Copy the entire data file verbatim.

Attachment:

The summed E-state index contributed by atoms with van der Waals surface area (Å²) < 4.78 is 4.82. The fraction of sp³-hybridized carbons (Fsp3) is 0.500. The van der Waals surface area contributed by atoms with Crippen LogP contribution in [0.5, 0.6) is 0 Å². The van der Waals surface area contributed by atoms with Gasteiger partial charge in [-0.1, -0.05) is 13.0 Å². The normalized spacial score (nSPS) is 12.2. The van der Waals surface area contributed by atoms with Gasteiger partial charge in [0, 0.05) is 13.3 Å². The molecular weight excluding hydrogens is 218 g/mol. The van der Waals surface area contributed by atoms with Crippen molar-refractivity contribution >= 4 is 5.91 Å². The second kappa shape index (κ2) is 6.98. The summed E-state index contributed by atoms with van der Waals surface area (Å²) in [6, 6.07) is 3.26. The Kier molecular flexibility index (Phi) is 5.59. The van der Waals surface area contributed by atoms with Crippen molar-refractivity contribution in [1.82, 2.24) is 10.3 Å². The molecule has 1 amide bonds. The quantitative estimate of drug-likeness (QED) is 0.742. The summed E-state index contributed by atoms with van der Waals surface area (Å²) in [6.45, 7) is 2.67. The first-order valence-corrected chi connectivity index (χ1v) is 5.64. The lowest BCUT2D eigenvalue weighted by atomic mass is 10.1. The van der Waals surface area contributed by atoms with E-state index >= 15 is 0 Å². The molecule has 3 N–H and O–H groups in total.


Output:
The summed E-state index contributed by atoms with van der Waals surface area (Å²) < 4.78 is 4.82. The fraction of sp³-hybridized carbons (Fsp3) is 0.500. The van der Waals surface area contributed by atoms with Crippen LogP contribution in [0.5, 0.6) is 0 Å². The van der Waals surface area contributed by atoms with Gasteiger partial charge in [-0.1, -0.05) is 13.0 Å². The normalized spacial score (nSPS) is 12.2. The van der Waals surface area contributed by atoms with Gasteiger partial charge in [0, 0.05) is 13.3 Å². The molecular weight excluding hydrogens is 218 g/mol. The van der Waals surface area contributed by atoms with Crippen molar-refractivity contribution >= 4 is 5.91 Å². The second kappa shape index (κ2) is 6.98. The summed E-state index contributed by atoms with van der Waals surface area (Å²) in [6, 6.07) is 3.26. The Kier molecular flexibility index (Phi) is 5.59. The van der Waals surface area contributed by atoms with Crippen molar-refractivity contribution in [1.82, 2.24) is 10.3 Å². The molecule has 1 amide bonds. The quantitative estimate of drug-likeness (QED) is 0.742. The summed E-state index contributed by atoms with van der Waals surface area (Å²) in [6.45, 7) is 2.67. The first-order valence-corrected chi connectivity index (χ1v) is 5.64. The lowest BCUT2D eigenvalue weighted by atomic mass is 10.1. The van der Waals surface area contributed by atoms with E-state index >= 15 is 0 Å². The molecule has 3 N–H and O–H groups in total.